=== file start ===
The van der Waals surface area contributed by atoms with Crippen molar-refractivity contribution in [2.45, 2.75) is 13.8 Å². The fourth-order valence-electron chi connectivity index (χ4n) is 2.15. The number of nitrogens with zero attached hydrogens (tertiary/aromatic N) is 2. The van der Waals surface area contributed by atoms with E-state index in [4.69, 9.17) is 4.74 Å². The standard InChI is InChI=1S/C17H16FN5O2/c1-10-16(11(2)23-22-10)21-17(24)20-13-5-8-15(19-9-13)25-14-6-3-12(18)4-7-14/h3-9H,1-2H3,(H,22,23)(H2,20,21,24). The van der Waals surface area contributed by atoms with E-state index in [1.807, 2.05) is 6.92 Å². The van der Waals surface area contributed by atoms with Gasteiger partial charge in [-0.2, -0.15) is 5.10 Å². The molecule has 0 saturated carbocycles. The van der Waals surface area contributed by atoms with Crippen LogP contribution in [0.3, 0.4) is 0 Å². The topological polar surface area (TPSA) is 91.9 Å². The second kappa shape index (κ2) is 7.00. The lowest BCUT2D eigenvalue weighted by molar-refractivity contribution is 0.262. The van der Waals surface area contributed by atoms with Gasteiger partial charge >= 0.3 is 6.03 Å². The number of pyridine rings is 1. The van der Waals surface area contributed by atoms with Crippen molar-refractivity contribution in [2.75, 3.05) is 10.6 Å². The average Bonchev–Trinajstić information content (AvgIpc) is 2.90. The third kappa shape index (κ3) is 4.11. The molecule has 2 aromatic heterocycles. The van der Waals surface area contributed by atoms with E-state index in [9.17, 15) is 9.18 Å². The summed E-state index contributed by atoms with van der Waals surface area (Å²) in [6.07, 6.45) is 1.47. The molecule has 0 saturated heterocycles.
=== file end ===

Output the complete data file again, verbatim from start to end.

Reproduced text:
The van der Waals surface area contributed by atoms with Crippen molar-refractivity contribution in [2.45, 2.75) is 13.8 Å². The fourth-order valence-electron chi connectivity index (χ4n) is 2.15. The number of nitrogens with zero attached hydrogens (tertiary/aromatic N) is 2. The van der Waals surface area contributed by atoms with E-state index in [4.69, 9.17) is 4.74 Å². The standard InChI is InChI=1S/C17H16FN5O2/c1-10-16(11(2)23-22-10)21-17(24)20-13-5-8-15(19-9-13)25-14-6-3-12(18)4-7-14/h3-9H,1-2H3,(H,22,23)(H2,20,21,24). The van der Waals surface area contributed by atoms with E-state index in [1.807, 2.05) is 6.92 Å². The van der Waals surface area contributed by atoms with Gasteiger partial charge in [-0.2, -0.15) is 5.10 Å². The molecule has 0 saturated carbocycles. The van der Waals surface area contributed by atoms with Crippen LogP contribution in [0.3, 0.4) is 0 Å². The topological polar surface area (TPSA) is 91.9 Å². The second kappa shape index (κ2) is 7.00. The lowest BCUT2D eigenvalue weighted by molar-refractivity contribution is 0.262. The van der Waals surface area contributed by atoms with Gasteiger partial charge >= 0.3 is 6.03 Å². The number of pyridine rings is 1. The van der Waals surface area contributed by atoms with Crippen molar-refractivity contribution in [2.75, 3.05) is 10.6 Å². The average Bonchev–Trinajstić information content (AvgIpc) is 2.90. The third kappa shape index (κ3) is 4.11. The molecule has 2 aromatic heterocycles. The van der Waals surface area contributed by atoms with E-state index in [9.17, 15) is 9.18 Å². The summed E-state index contributed by atoms with van der Waals surface area (Å²) in [6.07, 6.45) is 1.47. The molecule has 0 saturated heterocycles.